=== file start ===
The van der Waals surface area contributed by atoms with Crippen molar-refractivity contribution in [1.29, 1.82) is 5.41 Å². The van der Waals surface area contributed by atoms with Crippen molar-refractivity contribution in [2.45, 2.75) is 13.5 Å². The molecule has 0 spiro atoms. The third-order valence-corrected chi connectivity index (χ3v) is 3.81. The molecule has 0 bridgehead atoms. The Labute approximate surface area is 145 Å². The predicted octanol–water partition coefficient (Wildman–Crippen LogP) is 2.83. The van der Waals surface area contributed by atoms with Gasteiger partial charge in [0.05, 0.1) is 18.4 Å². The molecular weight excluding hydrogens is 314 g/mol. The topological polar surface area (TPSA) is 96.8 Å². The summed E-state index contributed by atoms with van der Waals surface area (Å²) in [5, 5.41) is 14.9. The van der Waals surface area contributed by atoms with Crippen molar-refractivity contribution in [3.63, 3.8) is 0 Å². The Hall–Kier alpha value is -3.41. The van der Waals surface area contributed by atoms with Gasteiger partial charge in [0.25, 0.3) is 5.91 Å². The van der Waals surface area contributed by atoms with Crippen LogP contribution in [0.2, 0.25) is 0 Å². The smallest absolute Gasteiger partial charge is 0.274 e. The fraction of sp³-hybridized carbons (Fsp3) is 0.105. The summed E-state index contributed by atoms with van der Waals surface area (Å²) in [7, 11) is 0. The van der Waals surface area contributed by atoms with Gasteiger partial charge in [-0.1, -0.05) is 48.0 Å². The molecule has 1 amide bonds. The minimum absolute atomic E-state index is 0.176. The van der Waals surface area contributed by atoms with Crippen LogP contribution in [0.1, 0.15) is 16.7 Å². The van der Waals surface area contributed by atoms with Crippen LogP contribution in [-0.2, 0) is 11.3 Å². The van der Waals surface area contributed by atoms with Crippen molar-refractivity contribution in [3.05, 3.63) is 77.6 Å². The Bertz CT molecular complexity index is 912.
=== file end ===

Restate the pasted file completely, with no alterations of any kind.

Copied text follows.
The van der Waals surface area contributed by atoms with Crippen molar-refractivity contribution in [1.29, 1.82) is 5.41 Å². The van der Waals surface area contributed by atoms with Crippen molar-refractivity contribution in [2.45, 2.75) is 13.5 Å². The molecule has 0 spiro atoms. The third-order valence-corrected chi connectivity index (χ3v) is 3.81. The molecule has 0 bridgehead atoms. The Labute approximate surface area is 145 Å². The predicted octanol–water partition coefficient (Wildman–Crippen LogP) is 2.83. The van der Waals surface area contributed by atoms with Gasteiger partial charge in [0.05, 0.1) is 18.4 Å². The molecular weight excluding hydrogens is 314 g/mol. The topological polar surface area (TPSA) is 96.8 Å². The summed E-state index contributed by atoms with van der Waals surface area (Å²) in [5, 5.41) is 14.9. The van der Waals surface area contributed by atoms with Crippen molar-refractivity contribution in [3.63, 3.8) is 0 Å². The Hall–Kier alpha value is -3.41. The van der Waals surface area contributed by atoms with Gasteiger partial charge in [0.25, 0.3) is 5.91 Å². The van der Waals surface area contributed by atoms with Crippen LogP contribution in [0.2, 0.25) is 0 Å². The smallest absolute Gasteiger partial charge is 0.274 e. The fraction of sp³-hybridized carbons (Fsp3) is 0.105. The summed E-state index contributed by atoms with van der Waals surface area (Å²) in [7, 11) is 0. The van der Waals surface area contributed by atoms with Gasteiger partial charge in [-0.1, -0.05) is 48.0 Å². The molecule has 1 amide bonds. The minimum absolute atomic E-state index is 0.176. The van der Waals surface area contributed by atoms with Crippen LogP contribution in [0.1, 0.15) is 16.7 Å². The van der Waals surface area contributed by atoms with Crippen LogP contribution in [-0.2, 0) is 11.3 Å². The van der Waals surface area contributed by atoms with Crippen molar-refractivity contribution in [3.05, 3.63) is 77.6 Å². The Bertz CT molecular complexity index is 912.